I would study, even while I was sleeping in the car—even the was repossessed and moving and stuff, I would still study business concepts. I would look up a Harvard Harvard’s syllabus and I would buy books that were taught at Harvard University and I would teach myself, no self teach myself or those concepts, told myself, accounting, things like that in the process of me trying to build my reserve to try to become an entrepreneur. Okay. In the process of doing that the opportunity presented itself for me to be able to apply to become a subway franchise owner.
The Atlanta Voice: So how does one become a franchise owner? Or, rather, how did you actually obtain that franchise?
Williams: So each franchise has a certain process in a certain structure that someone has to go through in order to become what they call a “franchisee.” The “franchisor” is the individual who provides the opportunity for you to become a franchisee. So, the franchisee is the individual who basically has received permission from the franchisor to license their name, their products, their designs in their store for a profit. And what happens is during that process, the franchisor receives a percentage of those profits, which are called royalties.
The process ended up being highly detailed. They want to scrutinize the potential franchisee’s finances. They want to know what’s going on with your finance. How is that? They look at the franchisee’s background, to make sure you know, um, you are, you don’t want an integral person and doesn’t necessarily mean that a person who has a felony or misdemeanor may be disqualified, but it’s ultimately up to that particular franchise or who they are applying with.
There’s usually an orientation to introduce the franchisee to the history of the company—their perspectives, their brand, and their policies—whatever company the franchisee applies with. From there on, you will likely be sent to the franchise’s headquarters. They determine whether they feel like the franchisee is a good fit for their brand, basically.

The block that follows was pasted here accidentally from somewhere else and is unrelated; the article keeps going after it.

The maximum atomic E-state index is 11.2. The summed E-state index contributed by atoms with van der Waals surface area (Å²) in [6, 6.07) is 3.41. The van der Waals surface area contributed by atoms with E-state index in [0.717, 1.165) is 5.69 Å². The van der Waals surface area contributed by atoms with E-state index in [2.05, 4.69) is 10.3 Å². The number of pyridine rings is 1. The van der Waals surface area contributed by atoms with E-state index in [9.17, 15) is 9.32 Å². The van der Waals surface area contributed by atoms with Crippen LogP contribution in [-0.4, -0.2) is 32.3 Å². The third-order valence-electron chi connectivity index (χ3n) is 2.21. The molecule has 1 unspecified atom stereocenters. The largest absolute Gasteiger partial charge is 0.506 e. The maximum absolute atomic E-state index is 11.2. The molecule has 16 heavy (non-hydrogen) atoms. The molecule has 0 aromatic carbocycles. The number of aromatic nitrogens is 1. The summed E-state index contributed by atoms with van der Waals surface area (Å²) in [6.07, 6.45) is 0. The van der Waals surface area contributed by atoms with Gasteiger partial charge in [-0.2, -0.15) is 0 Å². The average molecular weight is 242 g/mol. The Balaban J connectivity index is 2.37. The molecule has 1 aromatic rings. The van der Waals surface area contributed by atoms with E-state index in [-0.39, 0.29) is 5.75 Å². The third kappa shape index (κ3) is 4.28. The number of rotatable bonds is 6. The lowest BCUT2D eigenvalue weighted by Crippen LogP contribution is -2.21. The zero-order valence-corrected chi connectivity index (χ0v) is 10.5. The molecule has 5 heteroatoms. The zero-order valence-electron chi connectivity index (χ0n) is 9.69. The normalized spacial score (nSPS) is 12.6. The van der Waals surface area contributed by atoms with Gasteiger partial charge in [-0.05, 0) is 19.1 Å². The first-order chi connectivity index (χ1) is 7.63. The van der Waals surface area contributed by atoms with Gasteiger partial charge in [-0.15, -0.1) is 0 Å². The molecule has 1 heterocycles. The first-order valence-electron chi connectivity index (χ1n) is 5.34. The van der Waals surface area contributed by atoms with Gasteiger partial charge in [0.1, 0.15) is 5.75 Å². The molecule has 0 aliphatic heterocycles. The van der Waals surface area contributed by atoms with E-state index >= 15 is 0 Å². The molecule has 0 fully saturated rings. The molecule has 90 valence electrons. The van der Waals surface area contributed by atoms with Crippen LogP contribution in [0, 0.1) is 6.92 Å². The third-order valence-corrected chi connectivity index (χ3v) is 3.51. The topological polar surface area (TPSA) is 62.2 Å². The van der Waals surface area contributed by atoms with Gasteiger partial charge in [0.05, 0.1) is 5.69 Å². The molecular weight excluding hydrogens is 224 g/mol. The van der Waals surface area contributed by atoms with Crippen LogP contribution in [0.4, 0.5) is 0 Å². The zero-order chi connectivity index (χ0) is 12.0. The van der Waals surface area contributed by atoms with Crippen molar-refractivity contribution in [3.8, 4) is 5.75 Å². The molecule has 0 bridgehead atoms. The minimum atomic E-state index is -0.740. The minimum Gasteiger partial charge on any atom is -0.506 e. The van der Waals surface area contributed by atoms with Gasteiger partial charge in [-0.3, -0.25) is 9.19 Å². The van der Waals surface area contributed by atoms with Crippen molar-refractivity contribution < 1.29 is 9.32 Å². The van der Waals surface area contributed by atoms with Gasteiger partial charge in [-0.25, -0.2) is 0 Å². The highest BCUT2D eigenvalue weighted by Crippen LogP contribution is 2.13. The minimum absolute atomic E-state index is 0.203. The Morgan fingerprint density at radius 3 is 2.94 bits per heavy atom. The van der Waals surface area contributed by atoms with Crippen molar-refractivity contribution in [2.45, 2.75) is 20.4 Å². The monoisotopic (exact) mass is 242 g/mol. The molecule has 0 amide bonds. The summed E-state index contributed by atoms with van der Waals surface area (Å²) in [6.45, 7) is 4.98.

I wanted to own a Subway for the last few years. I felt like it had a strong brand and a strong name — it had stood the test of time. So I felt like because of that, owning a Subway was something that I wanted to be a part of because I felt like with my perspectives as a young millennial, I could also help them as well.
The Atlanta Voice: So tell us a little more about becoming one of the first black Subway franchise owners.
Williams: As it pertains to that, it’s been crazy. So, initially, to be perfectly honest with you, I posted the picture of me signing the documents with the owner prematurely and I almost I got myself in deep trouble because we hadn’t closed the deal yet. So, the photo went viral and there were like four or five million people that saw the post but, I shouldn’t have posted it. So it was a lesson. Ultimately, I had to make amends for that.
But outside of that, you can’t stop a store if you’re going by ruins. People who’ve seen your face, they’ve seen it. So, yeah, it’s been amazing the reception and stuff that I’ve received from just going through the process; it’s been amazing and I’ve enjoyed every minute of it. Just seeing the people that have been inspired.
I’ve had people from Europe send me pictures of their application for their brand and they’re like, “Hey, we are applying to own a Subway because you’re doing it, you did it.” I’ve had people from the islands like, “Hey, I’m about to buy my first subway now.” You know, people have hit me up like, “Hey, we were homeless and we didn’t think any of that was possible and now you’ve made that possible for us. Now we’re getting ready to pursue, you know, entrepreneurship.”
So, these conversations have happened. And it has inspired me. For me, I want to be the type of person who not only gets through an open door but also holds the door open for others to walk through.
And there’s not a lot of that, particularly within the black community when someone becomes successful. When black people become successful, they brag on everything they have and they showcase it. But they don’t show others how to succeed as they did.